Apple has passed all three tests. The name Apple has been one of the most respected brands since their resurgence in the late 1990's with the first iMac and later with the iPod. Their products are known for their quality and their premium price, which only enhances the perception of quality. As to simplicity, how could anything be more simple than picking an iPhone. It comes in one flavor with several different memory sizes. Having over 100,000 apps means they also pass the final test, though I'd argue that having that many apps can be a detriment.
What about Android? How does it fare? I agree with Mr. Elgan on the branding. I don't understand why Google didn't keep their name in the phone. Google has killer recognition and it too is very well respected. Most people use Google products every day. Google search, GMail, Google Docs, etc. The list goes on and on. Android sounds, well, techie to me. That is great if that is your audience, but that is a recipe for failure. You have to target the overall market and "Android" just doesn't appeal to everyone. If the average Joe Consumer goes in the store and sees two phones, one with Android on it and the other with Google on it, which one will have instant recognition?
Picking an Android device is anything but simple. I try to keep up with new devices, but Android is sold under so many different names and models, it is hard to know what to get. The hardware configurations are bewildering and carrier plans are equally confusing.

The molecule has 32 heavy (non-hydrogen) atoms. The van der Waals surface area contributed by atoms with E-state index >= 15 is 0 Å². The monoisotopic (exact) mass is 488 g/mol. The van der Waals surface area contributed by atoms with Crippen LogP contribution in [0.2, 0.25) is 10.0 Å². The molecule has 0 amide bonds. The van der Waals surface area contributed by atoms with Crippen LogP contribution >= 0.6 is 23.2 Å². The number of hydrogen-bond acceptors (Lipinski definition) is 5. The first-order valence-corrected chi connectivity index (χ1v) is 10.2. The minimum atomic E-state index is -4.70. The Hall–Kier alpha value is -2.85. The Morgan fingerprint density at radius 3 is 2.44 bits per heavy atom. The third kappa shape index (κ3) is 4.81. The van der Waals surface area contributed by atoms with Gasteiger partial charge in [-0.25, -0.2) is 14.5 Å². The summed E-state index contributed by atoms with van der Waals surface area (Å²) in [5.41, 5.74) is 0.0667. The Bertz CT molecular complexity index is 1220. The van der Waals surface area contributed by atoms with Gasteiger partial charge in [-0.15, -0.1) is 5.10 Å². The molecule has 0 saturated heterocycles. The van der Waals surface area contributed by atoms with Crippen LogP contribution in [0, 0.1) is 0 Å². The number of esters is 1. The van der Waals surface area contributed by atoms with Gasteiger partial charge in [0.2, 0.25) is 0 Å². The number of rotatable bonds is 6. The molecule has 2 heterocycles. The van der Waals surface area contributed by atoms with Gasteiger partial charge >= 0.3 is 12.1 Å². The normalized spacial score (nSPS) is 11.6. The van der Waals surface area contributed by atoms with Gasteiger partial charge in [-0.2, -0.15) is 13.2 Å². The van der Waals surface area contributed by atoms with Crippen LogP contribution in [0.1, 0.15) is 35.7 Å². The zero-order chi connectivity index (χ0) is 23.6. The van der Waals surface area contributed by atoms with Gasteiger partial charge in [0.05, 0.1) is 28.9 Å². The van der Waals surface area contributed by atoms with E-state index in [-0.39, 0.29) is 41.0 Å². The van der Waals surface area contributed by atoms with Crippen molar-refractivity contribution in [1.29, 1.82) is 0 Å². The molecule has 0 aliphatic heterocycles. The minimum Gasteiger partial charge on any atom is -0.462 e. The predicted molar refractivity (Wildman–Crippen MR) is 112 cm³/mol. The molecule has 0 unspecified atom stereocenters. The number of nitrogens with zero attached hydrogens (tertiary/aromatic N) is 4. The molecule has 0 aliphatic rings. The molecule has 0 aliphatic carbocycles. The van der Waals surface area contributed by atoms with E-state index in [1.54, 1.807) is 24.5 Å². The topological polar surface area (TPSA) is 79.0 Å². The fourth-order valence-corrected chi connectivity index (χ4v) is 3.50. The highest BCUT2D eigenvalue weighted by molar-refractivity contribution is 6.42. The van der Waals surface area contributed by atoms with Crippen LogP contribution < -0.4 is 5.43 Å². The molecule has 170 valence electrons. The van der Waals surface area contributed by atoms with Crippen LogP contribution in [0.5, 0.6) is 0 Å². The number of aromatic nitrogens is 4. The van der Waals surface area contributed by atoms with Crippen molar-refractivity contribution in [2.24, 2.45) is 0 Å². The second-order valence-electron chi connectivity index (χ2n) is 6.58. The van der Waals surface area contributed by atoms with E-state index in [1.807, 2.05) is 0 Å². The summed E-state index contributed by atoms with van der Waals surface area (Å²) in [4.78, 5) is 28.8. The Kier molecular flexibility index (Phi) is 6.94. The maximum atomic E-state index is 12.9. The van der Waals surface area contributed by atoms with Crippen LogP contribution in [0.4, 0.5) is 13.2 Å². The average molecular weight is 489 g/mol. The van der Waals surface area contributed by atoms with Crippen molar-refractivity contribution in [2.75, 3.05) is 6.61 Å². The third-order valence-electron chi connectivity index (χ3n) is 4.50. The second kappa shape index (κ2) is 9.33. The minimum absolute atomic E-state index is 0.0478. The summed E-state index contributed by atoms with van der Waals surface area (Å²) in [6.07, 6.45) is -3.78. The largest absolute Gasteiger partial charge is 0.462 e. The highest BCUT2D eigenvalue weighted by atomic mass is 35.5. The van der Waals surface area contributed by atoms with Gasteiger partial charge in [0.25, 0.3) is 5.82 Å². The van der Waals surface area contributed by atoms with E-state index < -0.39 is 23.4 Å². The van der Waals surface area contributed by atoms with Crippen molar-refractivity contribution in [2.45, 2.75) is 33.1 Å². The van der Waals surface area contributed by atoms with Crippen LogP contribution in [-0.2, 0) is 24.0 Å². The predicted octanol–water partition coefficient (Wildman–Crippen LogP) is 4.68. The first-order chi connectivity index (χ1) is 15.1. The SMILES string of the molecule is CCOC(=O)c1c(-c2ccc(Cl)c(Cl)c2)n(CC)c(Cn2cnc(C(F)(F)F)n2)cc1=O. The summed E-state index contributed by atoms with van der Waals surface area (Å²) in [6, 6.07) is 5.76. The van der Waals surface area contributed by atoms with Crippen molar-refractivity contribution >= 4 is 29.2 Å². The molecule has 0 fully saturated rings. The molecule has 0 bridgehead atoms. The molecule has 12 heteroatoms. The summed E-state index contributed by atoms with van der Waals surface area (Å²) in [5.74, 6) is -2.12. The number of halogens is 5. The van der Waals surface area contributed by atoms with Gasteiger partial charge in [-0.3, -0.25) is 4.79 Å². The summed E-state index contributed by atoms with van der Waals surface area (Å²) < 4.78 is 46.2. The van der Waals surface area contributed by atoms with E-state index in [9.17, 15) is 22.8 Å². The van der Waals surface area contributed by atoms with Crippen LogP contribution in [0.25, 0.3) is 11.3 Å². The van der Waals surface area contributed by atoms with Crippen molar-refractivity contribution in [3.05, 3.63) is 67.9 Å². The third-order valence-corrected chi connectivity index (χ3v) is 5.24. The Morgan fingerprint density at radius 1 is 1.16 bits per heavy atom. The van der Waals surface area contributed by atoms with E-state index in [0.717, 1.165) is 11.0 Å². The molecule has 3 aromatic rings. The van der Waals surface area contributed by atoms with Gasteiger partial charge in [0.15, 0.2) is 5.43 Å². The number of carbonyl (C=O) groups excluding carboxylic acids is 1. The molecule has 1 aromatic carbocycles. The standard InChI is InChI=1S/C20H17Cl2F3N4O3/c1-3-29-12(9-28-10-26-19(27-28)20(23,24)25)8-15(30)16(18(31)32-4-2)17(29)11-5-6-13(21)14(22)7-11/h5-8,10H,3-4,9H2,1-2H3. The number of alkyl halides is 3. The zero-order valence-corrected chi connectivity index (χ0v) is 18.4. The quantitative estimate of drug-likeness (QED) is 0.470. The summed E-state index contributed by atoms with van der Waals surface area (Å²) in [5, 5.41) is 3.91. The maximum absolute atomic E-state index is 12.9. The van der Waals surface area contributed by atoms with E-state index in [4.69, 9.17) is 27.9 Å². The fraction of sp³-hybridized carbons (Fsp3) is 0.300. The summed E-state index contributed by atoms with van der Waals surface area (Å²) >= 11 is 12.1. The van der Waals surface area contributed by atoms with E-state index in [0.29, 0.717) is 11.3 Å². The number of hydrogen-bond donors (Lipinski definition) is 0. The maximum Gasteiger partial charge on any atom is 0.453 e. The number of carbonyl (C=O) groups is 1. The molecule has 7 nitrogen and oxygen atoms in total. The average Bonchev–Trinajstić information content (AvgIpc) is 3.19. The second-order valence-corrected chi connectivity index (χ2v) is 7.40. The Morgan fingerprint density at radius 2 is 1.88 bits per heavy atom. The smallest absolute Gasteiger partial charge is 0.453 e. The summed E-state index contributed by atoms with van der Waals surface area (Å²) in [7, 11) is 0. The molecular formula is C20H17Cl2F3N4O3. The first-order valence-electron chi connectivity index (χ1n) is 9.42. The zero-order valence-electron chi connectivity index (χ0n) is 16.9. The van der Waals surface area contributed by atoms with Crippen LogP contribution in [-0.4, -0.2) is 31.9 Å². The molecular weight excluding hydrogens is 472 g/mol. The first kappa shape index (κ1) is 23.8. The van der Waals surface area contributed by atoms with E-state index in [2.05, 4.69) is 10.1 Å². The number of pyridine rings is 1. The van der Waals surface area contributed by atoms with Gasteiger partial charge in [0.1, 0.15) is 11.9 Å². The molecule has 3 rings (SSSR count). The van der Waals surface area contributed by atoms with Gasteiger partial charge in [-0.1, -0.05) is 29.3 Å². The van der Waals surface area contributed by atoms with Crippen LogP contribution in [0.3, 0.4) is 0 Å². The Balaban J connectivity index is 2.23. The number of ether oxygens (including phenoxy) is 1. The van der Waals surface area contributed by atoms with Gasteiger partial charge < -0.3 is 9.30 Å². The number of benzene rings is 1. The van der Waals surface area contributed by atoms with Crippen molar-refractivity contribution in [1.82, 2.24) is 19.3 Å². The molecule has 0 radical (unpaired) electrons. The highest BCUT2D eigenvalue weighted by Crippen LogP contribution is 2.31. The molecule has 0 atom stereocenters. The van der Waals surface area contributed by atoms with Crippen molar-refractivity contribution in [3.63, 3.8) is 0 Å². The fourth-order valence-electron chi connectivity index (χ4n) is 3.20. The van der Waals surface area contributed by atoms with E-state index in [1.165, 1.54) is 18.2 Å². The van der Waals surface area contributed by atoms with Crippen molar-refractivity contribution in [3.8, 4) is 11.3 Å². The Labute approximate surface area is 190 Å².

As to apps, Android probably has over 10,000 available according to androinica. I say probably because you'll have to read the article to understand how the stats were compiled. Regardless of the total number, a minuscule amount of those are popular enough to garner over 250,000 downloads. Android has been adopted enthusiastically by the Linux and open source community and they are feeding the market many of these apps. Open source apps are just as capable as many closed source apps, but the open source market isn't known for making easy to use apps that the public clamors for. Quick. Name three open source apps that most people in your office would have heard of.
To make matters worse, Mr. Elgan thinks that the myriad of hardware configurations and manufacturer tweaks to the Android OS itself (it is open source, remember?) will make it hard for developers to make their apps work on every Android device and difficult for consumers to know what apps will work on their device.
The next twelve months should be very telling. Now that there are, or soon will be, dozens of phones available we'll see if the sales take off to a broad audience of buyers or if it suffers the same fate as the Palm Pre where the real enthusiasts for the platform are the Palm faithful while the general market seems to have passed on it. Will Android only appeal to mobile tech geeks and Linux fans?